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Exploring vulnerability of winter trails in northern communities

By Emilie Bourque Whittle | April 26, 2012

Rudy Riedlsperger, a graduate student in Memorial’s Department of Geography, knows the importance and vulnerability of northern Labrador’s winter trails. He recently returned from fieldwork in Nunatsiavut and has plenty to share.

He’s doing just that at a conference happening currently in Montreal, Que. Running April 22-27, the International Polar Year conference, titled From Knowledge to Action, is one of the largest scientific conferences for polar science and climate change.

A summary of Mr. Riedlsperger’s conference abstract is available on YouTube.

“My supervisor, Dr. Trevor Bell, has long been involved in climate change-related research in Labrador,” said Mr. Riedlsperger. “This particular project was in part informed by climate change conferences and workshops where Labradorians identified travel and infrastructure safety as an important priority in dealing with the impacts of climate variability and change.”

Among thousands of conference delegates from more than 40 countries, many representatives from Memorial are scheduled to give oral and poster presentations throughout the conference.

Mr. Riedlsperger, originally from Salzburg, Austria, spent a few years living in Alaska before moving to Canada in 2010. He gained a MA in northern studies from the University of Alaska Fairbanks before coming to Memorial.

Mr. Riedlsperger’s work highlights the necessity of winter trails in the North, as they provide access to hunting grounds, ice fishing spots and firewood areas.

“Access to these places puts food on the table and heats homes," said Mr. Riedlsperger. “It is crucial to ensure unimpeded access to subsistence areas for the quality of life for people in the region.”

His two presentations at the conference cover both changing trails and trail use over the past several decades and the impacts of climate variability, along with socio-economic factors, on access to areas that are important for subsistence winter activities such as hunting and collecting firewood.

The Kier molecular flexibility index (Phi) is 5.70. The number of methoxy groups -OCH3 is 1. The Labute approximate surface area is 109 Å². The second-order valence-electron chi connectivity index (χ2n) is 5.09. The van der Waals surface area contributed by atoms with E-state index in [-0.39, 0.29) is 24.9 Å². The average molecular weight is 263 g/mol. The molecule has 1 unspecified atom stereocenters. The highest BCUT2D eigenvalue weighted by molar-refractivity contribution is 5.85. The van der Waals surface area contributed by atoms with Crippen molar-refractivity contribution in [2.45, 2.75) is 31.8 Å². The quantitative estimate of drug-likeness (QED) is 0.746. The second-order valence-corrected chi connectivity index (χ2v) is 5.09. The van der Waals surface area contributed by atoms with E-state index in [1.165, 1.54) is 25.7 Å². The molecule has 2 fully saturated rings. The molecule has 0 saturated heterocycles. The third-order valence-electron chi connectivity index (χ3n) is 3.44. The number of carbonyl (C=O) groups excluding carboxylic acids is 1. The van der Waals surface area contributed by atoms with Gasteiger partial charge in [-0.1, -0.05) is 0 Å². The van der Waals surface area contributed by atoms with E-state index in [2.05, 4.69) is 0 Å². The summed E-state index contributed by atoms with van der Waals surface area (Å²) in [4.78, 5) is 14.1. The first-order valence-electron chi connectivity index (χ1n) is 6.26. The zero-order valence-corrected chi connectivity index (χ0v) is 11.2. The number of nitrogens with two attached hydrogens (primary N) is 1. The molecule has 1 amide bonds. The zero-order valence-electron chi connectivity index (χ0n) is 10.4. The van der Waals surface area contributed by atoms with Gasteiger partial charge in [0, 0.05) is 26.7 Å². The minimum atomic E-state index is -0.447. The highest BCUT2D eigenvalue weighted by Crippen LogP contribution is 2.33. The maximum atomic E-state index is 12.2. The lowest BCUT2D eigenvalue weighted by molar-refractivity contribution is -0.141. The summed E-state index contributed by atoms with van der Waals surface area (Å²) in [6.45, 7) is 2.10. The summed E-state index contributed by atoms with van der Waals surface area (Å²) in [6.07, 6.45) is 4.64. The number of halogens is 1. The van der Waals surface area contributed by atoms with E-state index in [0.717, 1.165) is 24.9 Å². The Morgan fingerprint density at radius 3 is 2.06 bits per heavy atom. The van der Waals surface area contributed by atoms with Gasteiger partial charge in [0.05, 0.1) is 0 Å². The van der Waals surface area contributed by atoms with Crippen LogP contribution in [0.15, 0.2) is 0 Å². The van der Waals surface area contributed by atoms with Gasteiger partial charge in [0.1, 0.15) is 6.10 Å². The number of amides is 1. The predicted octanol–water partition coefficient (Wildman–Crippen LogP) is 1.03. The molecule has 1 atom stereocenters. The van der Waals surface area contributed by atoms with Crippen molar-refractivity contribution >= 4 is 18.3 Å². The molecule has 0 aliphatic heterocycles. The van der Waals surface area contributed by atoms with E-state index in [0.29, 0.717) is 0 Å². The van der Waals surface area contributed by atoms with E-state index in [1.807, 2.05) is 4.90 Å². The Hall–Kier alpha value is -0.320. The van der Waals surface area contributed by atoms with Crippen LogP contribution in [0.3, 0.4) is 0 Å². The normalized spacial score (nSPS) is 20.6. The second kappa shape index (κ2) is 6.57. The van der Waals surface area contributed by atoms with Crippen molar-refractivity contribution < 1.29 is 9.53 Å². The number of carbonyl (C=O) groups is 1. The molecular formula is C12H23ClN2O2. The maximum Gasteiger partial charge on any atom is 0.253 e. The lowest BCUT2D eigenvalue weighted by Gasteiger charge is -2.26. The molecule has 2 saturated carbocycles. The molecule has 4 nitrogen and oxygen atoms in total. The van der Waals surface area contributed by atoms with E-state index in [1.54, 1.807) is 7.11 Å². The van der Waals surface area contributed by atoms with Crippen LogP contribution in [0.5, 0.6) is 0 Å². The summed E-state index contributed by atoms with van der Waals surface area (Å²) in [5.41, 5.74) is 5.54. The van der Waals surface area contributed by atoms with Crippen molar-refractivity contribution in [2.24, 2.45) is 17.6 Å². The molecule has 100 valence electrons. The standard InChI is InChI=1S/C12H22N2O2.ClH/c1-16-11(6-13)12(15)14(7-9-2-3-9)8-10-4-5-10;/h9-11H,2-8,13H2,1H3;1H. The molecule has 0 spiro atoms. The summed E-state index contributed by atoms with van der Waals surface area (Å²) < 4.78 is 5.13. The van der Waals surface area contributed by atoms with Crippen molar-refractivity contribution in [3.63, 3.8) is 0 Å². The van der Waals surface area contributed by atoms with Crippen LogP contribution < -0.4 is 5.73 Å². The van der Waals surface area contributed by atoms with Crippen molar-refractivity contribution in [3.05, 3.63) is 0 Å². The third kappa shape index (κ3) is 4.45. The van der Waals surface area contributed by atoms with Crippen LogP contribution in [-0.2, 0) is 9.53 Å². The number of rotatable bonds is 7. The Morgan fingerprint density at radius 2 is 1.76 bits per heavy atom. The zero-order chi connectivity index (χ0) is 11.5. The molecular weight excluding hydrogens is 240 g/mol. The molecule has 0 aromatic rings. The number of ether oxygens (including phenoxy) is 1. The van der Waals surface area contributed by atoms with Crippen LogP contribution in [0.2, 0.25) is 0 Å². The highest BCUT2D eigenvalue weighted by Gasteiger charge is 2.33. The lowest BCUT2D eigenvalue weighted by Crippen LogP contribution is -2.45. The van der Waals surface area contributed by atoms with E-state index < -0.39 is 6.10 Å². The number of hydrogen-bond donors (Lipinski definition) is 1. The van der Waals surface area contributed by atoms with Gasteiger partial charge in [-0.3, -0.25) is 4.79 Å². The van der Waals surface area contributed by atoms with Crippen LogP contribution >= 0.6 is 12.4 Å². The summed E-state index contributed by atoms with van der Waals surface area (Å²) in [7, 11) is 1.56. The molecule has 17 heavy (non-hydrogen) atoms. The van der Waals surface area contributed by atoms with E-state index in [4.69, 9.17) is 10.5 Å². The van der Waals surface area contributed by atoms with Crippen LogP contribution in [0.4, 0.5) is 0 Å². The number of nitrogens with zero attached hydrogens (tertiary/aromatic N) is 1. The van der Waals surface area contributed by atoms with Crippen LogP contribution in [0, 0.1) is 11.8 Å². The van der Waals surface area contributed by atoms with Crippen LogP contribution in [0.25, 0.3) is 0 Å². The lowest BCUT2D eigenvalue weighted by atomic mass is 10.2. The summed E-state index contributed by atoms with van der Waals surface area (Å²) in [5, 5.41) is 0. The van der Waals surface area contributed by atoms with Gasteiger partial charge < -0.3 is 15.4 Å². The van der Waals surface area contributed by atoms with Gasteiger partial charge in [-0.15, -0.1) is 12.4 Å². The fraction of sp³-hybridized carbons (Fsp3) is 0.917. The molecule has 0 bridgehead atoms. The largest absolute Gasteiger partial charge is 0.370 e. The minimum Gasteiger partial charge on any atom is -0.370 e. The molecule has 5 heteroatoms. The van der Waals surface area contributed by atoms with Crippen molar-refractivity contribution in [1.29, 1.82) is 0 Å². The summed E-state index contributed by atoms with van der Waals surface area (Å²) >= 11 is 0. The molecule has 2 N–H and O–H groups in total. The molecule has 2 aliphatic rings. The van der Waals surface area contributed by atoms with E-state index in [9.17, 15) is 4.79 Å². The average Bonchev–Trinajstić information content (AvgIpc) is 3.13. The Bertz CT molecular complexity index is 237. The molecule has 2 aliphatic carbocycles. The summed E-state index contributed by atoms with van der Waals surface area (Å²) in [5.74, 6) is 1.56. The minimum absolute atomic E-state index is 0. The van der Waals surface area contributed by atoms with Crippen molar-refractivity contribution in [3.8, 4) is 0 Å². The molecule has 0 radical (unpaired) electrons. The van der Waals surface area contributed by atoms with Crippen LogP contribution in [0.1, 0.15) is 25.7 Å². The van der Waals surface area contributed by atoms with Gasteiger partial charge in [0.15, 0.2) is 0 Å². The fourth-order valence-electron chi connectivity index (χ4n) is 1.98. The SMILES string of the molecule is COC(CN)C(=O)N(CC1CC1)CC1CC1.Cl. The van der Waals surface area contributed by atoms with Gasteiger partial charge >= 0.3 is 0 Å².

As shown through his research, a changing climate can compromise reliable trails for northern dwellers. Mr. Riedlsperger said he hopes people learn from his presentations that, although ongoing coping mechanisms are in place, there’s a bigger picture to look at.

“People adapt their travel routes or collect firewood at different times of the year. However, there is no long-term adaptation in place -- no framework that would allow people to adapt thoroughly to anticipated changes beforehand.”

He hopes his research is useful to the people he’s worked with up north.

“I think the discipline of geography can provide us with the tools to make a real, positive impact for people living in remote, northern communities.”

Mr. Riedlsperger also hopes the benefits of his work in Labrador can be far-reaching, beyond Canadian borders.

“Research in Arctic and sub-Arctic regions informs us with important information on how climate variability and change affects the physical environment as well as communities' and individuals' livelihoods,” he said. “This can be beneficial for regions that have not yet experienced these kinds of changes.”